Diagnosing Disseminated Nocardiosis in a Patient With COVID-19 Pneumonia

Francis Atemnkeng, James Ducey, Ambreen Khalil, Azza Elemam, Keith Diaz


Signs and symptoms of atypical pneumonia include fever, shortness of breath, cough, and chest pain. During the coronavirus disease 2019 (COVID-19) pandemic, identifying other causes of febrile respiratory illness in patients who tested positive for COVID-19 has been very challenging. Concerns over infecting healthcare personnel and other patients can impede further evaluations like bronchial lavage, lung biopsies, and other invasive tests. A very high index of suspicion, perhaps unreasonably so, is required to perform invasive tests to investigate alternative possible causes of the illness. We present the case of a 63-year-old man who presented to the hospital with dyspnea. Chest X-ray demonstrated a consolidation in the left lower lobe lung field with a possible underlying mass, and the patient tested positive for COVID-19. He received the standard treatment for COVID pneumonia at the time in our institution (remdesivir and dexamethasone), empiric antibiotics for community-acquired pneumonia, and was eventually discharged home with supplemental oxygen. Several days later, the patient returned to the hospital again with worsening dyspnea and was readmitted. Persistent illness and worsening imaging prompted bronchoscopy. The bronchoscopy showed narrowing of the airway in the left upper lobe, and Nocardia asteroides was isolated from bronchial aspirate. The isolation of Nocardia prompted an investigation for central nervous system involvement with an magnetic resonance imaging (MRI) of the head. The MRI demonstrated multiple bilateral ring-enhancing lesions in the brain. To our knowledge, this is the first reported case of disseminated nocardiosis superimposed on COVID-19 pneumonia.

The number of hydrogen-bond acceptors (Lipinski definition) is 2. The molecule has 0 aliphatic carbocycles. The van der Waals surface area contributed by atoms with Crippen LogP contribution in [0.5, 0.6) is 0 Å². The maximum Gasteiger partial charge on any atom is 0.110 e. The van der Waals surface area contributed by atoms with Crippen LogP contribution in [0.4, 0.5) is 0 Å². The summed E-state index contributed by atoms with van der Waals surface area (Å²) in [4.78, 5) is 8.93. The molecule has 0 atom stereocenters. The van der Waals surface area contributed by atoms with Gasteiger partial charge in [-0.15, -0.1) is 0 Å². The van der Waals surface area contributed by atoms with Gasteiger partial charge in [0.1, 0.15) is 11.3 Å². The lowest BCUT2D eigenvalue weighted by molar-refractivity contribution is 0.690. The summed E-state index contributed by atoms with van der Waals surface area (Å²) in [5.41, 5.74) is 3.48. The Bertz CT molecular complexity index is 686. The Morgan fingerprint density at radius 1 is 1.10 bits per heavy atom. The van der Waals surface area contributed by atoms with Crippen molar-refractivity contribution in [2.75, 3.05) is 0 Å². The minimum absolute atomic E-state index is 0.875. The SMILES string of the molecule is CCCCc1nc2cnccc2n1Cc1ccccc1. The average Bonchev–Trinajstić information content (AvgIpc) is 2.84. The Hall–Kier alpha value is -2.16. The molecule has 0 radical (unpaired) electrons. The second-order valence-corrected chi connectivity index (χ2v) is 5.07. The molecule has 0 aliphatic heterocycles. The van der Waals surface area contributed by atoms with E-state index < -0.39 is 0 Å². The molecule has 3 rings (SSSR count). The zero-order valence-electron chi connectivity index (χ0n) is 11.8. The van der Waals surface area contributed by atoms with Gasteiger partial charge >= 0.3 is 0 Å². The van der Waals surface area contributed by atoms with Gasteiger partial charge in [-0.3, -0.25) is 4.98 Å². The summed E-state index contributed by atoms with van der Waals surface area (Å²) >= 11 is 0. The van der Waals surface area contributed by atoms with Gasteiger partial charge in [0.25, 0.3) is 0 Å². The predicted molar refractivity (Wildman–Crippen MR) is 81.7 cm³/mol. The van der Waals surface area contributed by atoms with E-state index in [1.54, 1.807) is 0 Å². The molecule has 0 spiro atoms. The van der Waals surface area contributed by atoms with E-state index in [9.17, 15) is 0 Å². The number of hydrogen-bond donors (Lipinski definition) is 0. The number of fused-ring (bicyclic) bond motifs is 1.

J Med Cases. 2021;12(8):319-324
doi: https://doi.org/10.14740/jmc3716


Nocardia; COVID-19; Pneumonia; Meningitis; Disseminated nocardiosis

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